Thanks Martin that link is incredibly useful for the mental aspect of my study. Hopefully someone will be able to foreward some studies into the psychical aspects. It seems to me that there is an uneven representation of the two types of injuries in the historiography.

Share this post


Link to post
Share on other sites
Guest

Thanks Martin that link is incredibly useful for the mental aspect of my study. Hopefully someone will be able to foreward some studies into the psychical aspects. It seems to me that there is an uneven representation of the two types of injuries in the historiography.

Have a look at The Medical War - British Military Medicine in the First World War by Mark Harrison (Prof of Medical History at Oxford University) Prof Harrison also quotes from the History of the Great War - Medical Services : Casualties and Medical Statistics of the War by Mitchell and Smith. Regards MG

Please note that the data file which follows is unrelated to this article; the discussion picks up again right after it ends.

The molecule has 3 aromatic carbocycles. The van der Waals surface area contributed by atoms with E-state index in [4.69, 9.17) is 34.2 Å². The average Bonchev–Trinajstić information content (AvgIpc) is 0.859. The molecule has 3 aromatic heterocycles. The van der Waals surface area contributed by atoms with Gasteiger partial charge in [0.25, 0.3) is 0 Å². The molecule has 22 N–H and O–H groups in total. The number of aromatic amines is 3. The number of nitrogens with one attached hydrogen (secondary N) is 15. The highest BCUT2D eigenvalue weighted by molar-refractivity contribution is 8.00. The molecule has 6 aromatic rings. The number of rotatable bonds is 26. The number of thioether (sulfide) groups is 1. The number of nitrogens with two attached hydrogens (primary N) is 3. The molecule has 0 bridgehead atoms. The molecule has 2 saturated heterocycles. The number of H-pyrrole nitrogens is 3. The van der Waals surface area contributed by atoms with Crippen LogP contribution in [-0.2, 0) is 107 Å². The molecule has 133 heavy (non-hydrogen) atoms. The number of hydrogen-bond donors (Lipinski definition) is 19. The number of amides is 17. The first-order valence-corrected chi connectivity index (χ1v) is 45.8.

Share this post


Link to post
Share on other sites
seaJane

Hi Michael

when you write "psychically", do you mean "physically"? Not that I want to be picky, but you have one in your subject line and the other in the body of your message, and there's quite a difference.

Anyway, a few suggestions:

It might be worth contacting the Wellcome Library for the History of Medicine in London to see what they can suggest: http://library.wellcome.ac.uk/contact.html

If it doesn't have it in stock your university library ought to be able to get the complete History of the Great War from Official Papers - Medical Series (there are 12 vols. in all) via inter-library loan. Not being at work at the moment (I have 10 out of the 12 in "my" library, I can't identify which volume would be most useful.

There's a chapter in Lyn MacDonald's oral history "Roses of No Man's Land" about facial reconstruction.

seaJane

Share this post


Link to post
Share on other sites
M_J_Robinson_Dur

Yes, I mean physically. What a schoolboy error!!

Thanks Jane, I will follow up your suggestions!

Michael

Share this post


Link to post
Share on other sites
seaJane

No trouble. Drop me a PM if there's anything else I can help with.

Share this post


Link to post
Share on other sites
ph0ebus

I may have a useful book for you. Does it matter that it was written in the 1940s? I also need to find it amongst the stacks. :)

Daniel

Share this post


Link to post
Share on other sites
M_J_Robinson_Dur

Thanks Terry that looks perfect.

'Poebus', I read 2 books from the early 1900s yesterday so anything as recent as the 1940s would be welcomed!